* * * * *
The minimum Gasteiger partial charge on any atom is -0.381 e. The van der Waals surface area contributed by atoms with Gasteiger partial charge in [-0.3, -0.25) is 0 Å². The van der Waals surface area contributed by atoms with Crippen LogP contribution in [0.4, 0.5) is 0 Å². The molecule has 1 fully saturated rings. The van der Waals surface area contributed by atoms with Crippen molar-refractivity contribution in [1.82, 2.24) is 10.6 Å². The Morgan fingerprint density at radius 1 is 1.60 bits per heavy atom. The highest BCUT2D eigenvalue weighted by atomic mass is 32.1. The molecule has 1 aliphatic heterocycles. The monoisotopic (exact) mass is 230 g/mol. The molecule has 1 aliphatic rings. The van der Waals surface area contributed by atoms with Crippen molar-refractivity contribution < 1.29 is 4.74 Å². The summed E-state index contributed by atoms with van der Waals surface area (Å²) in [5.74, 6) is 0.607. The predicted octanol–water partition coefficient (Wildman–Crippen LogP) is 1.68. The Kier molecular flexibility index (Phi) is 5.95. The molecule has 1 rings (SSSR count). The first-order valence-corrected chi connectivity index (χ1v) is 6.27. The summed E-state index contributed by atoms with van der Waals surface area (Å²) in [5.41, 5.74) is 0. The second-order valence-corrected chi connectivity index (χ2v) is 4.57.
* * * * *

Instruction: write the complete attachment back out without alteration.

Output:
The minimum Gasteiger partial charge on any atom is -0.381 e. The van der Waals surface area contributed by atoms with Gasteiger partial charge in [-0.3, -0.25) is 0 Å². The van der Waals surface area contributed by atoms with Crippen LogP contribution in [0.4, 0.5) is 0 Å². The molecule has 1 fully saturated rings. The van der Waals surface area contributed by atoms with Crippen molar-refractivity contribution in [1.82, 2.24) is 10.6 Å². The Morgan fingerprint density at radius 1 is 1.60 bits per heavy atom. The highest BCUT2D eigenvalue weighted by atomic mass is 32.1. The molecule has 1 aliphatic heterocycles. The monoisotopic (exact) mass is 230 g/mol. The molecule has 1 aliphatic rings. The van der Waals surface area contributed by atoms with Crippen molar-refractivity contribution < 1.29 is 4.74 Å². The summed E-state index contributed by atoms with van der Waals surface area (Å²) in [5.74, 6) is 0.607. The predicted octanol–water partition coefficient (Wildman–Crippen LogP) is 1.68. The Kier molecular flexibility index (Phi) is 5.95. The molecule has 1 rings (SSSR count). The first-order valence-corrected chi connectivity index (χ1v) is 6.27. The summed E-state index contributed by atoms with van der Waals surface area (Å²) in [5.41, 5.74) is 0. The second-order valence-corrected chi connectivity index (χ2v) is 4.57.